Nothing fires up Americans more than guns and religion. A lawsuit filed in Pennsylvania by an Amish man involves both.
According to the suit, Andrew Hertzler of Lancaster County filed a federal suit last week because he wants to buy a gun, but isn't allowed to do so without the required photo ID. And there's the problem—getting his photograph taken for the ID would violate his religious beliefs.
According to this story from the Washington Post, Hertzler's "parents, grandparents, and siblings are all active and practicing Amish," and Hertzler "has a sincerely held religious belief that prevents him from knowingly and willingly having his photograph taken and stored."
"The Amish faith prohibits an individual from having his/her photograph taken," the suit states. "This belief stems from the Biblical passage Exodus 20:4, which mandates that 'You shall not make unto thee any graven image, or any likeness of anything that is in heaven above, or that is in the earth beneath, or that is in the water under the earth,' as well as the Christian belief in humility."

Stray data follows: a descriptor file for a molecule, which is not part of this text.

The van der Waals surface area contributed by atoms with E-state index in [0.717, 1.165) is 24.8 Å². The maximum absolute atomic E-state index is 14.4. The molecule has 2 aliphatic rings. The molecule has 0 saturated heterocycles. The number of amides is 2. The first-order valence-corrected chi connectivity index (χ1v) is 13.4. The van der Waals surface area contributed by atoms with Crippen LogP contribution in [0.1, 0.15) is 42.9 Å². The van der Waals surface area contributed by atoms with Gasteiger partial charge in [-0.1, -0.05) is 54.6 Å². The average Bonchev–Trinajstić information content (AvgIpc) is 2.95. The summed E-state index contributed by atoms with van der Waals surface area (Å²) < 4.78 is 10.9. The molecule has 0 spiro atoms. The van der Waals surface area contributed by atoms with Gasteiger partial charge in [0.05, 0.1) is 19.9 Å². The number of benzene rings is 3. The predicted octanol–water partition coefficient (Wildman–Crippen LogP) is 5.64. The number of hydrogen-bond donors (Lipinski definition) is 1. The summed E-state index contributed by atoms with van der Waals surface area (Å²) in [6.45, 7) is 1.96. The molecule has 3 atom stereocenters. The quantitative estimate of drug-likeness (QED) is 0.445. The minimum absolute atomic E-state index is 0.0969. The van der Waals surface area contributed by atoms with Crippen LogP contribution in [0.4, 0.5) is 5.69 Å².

Herztler tired to buy a gun from a Pennsylvania gun shop in June. The dealer wouldn't complete the sale with Hertzler's non-photo, state ID card.
He took up the issue with his senator, Republican Pat Toomey, who forwarded the issue along to the BATFE, but received an unyielding reply.
"As the enclosed response (from the ATF) states, Federal firearm laws require photo identification when purchasing a firearm," Toomey wrote, according to the Post. "There are no exceptions to this federal requirement."
"Mr. Hertzler confronts Hobson's choice: either forego his constitutional right to keep and bear arms in defense of himself and his home, or violate his religion," the suit states. "The exercise of one Constitutional right cannot be contingent upon the violation or waiver of another."
Hertzler's situation isn't completely unique. The story points to other instances of Amish gun owners challenging requirements for photo IDs, such as this occurence in Illinois from 2011.
The Post story says that, while the Supreme Court has not ruled on photo identification religious exemptions for such purposes as drivers' licenses and voter ID, lower courts usually have "been willing to recognize photo identification as a compelling purpose" that's more important than religious claims, according to a Congressional Research Service study on the issue.